By Academic Dermatology
July 24, 2018
Category: Dermatology
Tags: Skin Cancer  

Skin CancerIt's more common than you may think, and it can turn deadly. Yes, skin cancer affects 3.5 million individuals in the United States annually, says the Skin Cancer Foundation. While you may not think it can affect you and yours, think again because individuals of all ages and walks of life fall prey to this all-too-common cancer. At Academy Dermatology in Edina, MN, your board-certified dermatologist, Dr. Whitney Tope, wants you to know the early signs of skin cancer because when caught early, this cancer is highly curable.

Kinds of skin cancer

There are three very common types:

  • Basal cell carcinoma, the most frequently occurring and slowest to spread
  • Squamous cell carcinoma, a type which spreads more quickly
  • Melanoma, the rarest, but deadliest, which spreads to major organs fast

Both basal cell and squamous cell carcinomas typically appear on parts of the body which receive the most sun exposure (the face, neck, arms, shoulders). Melanoma can show up almost anywhere, tends to run in families, and appears more often in people with very light skin.

Spotting skin cancer

People over the age of 40 should come to Academic Dermatology in Edina to see their dermatologist annually for a visual inspection of their skin. Additionally, patients should inspect their skin, including their back and other areas of the body which are more hidden, once a month.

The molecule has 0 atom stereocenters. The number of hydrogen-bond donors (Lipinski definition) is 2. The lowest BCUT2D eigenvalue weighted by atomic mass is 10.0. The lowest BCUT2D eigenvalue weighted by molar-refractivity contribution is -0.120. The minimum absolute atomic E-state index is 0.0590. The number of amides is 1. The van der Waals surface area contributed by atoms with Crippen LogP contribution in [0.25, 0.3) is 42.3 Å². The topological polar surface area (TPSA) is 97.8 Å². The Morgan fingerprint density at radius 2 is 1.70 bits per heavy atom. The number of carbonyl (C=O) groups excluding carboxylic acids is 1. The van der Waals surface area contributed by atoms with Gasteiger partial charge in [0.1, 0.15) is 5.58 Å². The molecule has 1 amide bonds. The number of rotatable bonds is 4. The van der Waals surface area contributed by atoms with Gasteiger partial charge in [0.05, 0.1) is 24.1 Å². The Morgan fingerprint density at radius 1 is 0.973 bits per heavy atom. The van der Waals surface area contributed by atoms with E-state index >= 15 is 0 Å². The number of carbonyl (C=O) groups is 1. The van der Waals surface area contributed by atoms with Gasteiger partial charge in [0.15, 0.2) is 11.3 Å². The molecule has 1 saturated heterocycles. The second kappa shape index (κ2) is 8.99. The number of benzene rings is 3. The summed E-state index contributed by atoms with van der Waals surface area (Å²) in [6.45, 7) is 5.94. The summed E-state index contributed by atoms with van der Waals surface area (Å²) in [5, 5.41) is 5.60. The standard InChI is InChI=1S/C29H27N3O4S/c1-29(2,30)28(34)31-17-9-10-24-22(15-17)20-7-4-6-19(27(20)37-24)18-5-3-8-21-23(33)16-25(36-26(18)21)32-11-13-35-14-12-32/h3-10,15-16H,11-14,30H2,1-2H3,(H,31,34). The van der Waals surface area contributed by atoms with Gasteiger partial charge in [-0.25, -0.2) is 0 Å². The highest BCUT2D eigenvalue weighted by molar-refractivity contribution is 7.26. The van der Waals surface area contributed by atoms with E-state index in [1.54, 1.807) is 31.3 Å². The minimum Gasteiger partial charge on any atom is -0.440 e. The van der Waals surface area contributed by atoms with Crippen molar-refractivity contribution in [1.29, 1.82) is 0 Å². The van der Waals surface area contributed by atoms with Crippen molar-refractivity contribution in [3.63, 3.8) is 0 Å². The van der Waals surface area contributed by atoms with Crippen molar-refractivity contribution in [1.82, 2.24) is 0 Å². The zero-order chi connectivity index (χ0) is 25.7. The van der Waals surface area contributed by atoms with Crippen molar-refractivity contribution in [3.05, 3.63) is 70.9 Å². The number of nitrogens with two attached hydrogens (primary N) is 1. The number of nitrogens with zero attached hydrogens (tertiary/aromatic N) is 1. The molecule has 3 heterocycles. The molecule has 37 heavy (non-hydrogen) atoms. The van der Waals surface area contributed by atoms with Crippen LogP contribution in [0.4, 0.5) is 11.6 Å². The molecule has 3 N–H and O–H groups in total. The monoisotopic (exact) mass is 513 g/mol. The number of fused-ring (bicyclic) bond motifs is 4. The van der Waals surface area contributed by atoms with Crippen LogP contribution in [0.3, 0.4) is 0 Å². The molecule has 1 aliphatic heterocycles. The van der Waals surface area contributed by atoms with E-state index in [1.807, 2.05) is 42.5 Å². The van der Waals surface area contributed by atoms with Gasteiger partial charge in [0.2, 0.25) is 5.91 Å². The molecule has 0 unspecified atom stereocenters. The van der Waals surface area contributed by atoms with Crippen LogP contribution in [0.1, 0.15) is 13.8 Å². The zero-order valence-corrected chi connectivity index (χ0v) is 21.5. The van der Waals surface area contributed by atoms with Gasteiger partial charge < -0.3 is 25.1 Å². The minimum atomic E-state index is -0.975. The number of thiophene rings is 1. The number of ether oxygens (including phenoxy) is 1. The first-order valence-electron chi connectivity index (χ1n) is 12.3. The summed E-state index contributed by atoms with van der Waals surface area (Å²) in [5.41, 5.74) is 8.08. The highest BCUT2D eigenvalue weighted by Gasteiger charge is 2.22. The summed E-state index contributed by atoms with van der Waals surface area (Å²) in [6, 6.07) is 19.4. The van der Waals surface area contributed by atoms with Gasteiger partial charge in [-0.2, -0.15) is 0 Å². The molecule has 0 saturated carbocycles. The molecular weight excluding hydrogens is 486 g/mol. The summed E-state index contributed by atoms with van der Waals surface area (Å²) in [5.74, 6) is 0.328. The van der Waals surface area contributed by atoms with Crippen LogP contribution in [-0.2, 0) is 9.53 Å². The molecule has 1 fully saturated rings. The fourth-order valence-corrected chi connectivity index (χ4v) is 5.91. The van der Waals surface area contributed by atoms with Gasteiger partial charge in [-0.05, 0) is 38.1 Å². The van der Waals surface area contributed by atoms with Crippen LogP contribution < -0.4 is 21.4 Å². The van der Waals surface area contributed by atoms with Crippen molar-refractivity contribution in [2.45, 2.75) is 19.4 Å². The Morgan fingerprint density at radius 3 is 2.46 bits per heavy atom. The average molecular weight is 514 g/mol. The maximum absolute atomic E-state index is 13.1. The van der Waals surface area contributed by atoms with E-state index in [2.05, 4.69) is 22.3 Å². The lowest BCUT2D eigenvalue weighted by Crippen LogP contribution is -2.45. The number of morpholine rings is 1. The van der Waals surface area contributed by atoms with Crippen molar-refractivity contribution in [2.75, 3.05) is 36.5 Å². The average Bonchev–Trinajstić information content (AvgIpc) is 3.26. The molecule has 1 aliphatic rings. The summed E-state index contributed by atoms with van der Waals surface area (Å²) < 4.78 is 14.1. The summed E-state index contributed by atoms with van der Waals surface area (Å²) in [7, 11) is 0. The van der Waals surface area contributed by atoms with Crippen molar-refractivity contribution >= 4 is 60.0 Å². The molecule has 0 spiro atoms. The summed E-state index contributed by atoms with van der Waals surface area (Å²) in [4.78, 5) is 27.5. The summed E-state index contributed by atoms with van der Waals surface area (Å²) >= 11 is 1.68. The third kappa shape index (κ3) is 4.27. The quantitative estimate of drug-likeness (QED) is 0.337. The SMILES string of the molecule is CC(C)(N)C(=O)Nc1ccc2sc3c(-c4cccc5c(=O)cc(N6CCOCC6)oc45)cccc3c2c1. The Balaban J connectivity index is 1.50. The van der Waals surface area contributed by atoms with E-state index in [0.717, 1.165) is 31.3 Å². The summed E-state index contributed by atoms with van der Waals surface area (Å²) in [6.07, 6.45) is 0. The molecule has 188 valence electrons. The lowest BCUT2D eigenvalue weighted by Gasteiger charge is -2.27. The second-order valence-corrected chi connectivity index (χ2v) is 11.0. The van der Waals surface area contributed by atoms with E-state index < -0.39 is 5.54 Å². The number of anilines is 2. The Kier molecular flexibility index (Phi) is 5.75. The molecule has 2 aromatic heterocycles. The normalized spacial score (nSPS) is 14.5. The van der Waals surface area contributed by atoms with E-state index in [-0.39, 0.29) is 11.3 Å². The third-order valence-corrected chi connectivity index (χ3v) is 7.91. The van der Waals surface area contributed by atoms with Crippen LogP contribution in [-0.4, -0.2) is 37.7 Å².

Signs of concern include:

  • Sores which do not heal and are itchy, red, inflamed, or which seem to spread pigment beyond their original borders
  • Patchy, diffuse areas of scaly skin
  • Moles with notched or changing borders

In fact, the American Academy of Dermatology urges adults to inspect skin spots, especially moles, using these easy-to-remember ABCDE guidelines:

  • A stands for asymmetrical. If you were to divide a mole in half, each side should remain about the same size. A change in one side could indicate cancer.
  • B stands for border. Borders, or margins, should be distinct and smooth, with no notching.
  • C means color. A benign spot is one color all the way through. Color diffusion or multiple colors may indicate malignancy.
  • D equals diameter. Melanomas grow to be larger than the diameter of a pencil top eraser.
  • E means evolving. When a mole or spot changes size, color or shape, this may be skin cancer.

We're here to help

If you have any questions about a spot or mole, be sure to call Academic Dermatology right away. Also, Dr. Tope is available for online dermatology visits via smartphone imaging, and he is an expert in the diagnosis and treatment of skin cancers, including innovative MOHS Micrographic Surgery to remove complex cancers. Contact the office in Edina, MN, today for more information: (952) 746-6090.